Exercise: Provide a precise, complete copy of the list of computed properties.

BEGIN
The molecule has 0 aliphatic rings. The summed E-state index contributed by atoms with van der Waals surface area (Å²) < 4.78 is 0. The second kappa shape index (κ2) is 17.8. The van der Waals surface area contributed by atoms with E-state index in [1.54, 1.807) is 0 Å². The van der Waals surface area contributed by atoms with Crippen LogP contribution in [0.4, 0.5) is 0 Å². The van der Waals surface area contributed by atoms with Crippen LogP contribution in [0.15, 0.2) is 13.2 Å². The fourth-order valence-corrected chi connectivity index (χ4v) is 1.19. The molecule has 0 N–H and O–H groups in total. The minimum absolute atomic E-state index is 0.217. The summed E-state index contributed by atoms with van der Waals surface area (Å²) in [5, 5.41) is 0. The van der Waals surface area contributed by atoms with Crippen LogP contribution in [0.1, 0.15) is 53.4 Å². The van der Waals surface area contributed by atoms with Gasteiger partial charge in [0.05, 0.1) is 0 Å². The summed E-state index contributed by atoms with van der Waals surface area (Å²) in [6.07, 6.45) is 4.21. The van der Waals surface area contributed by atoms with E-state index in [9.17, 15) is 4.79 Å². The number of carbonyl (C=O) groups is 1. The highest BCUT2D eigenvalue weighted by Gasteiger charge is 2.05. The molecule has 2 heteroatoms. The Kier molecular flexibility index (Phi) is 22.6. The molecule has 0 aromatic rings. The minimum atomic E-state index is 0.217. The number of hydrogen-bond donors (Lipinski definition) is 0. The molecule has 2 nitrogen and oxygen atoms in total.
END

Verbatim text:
The molecule has 0 aliphatic rings. The summed E-state index contributed by atoms with van der Waals surface area (Å²) < 4.78 is 0. The second kappa shape index (κ2) is 17.8. The van der Waals surface area contributed by atoms with E-state index in [1.54, 1.807) is 0 Å². The van der Waals surface area contributed by atoms with Crippen LogP contribution in [0.4, 0.5) is 0 Å². The van der Waals surface area contributed by atoms with Crippen LogP contribution in [0.15, 0.2) is 13.2 Å². The fourth-order valence-corrected chi connectivity index (χ4v) is 1.19. The molecule has 0 N–H and O–H groups in total. The minimum absolute atomic E-state index is 0.217. The summed E-state index contributed by atoms with van der Waals surface area (Å²) in [5, 5.41) is 0. The van der Waals surface area contributed by atoms with Crippen LogP contribution in [0.1, 0.15) is 53.4 Å². The van der Waals surface area contributed by atoms with Gasteiger partial charge in [0.05, 0.1) is 0 Å². The summed E-state index contributed by atoms with van der Waals surface area (Å²) in [6.07, 6.45) is 4.21. The van der Waals surface area contributed by atoms with E-state index in [9.17, 15) is 4.79 Å². The number of carbonyl (C=O) groups is 1. The highest BCUT2D eigenvalue weighted by Gasteiger charge is 2.05. The molecule has 2 heteroatoms. The Kier molecular flexibility index (Phi) is 22.6. The molecule has 0 aromatic rings. The minimum atomic E-state index is 0.217. The number of hydrogen-bond donors (Lipinski definition) is 0. The molecule has 2 nitrogen and oxygen atoms in total.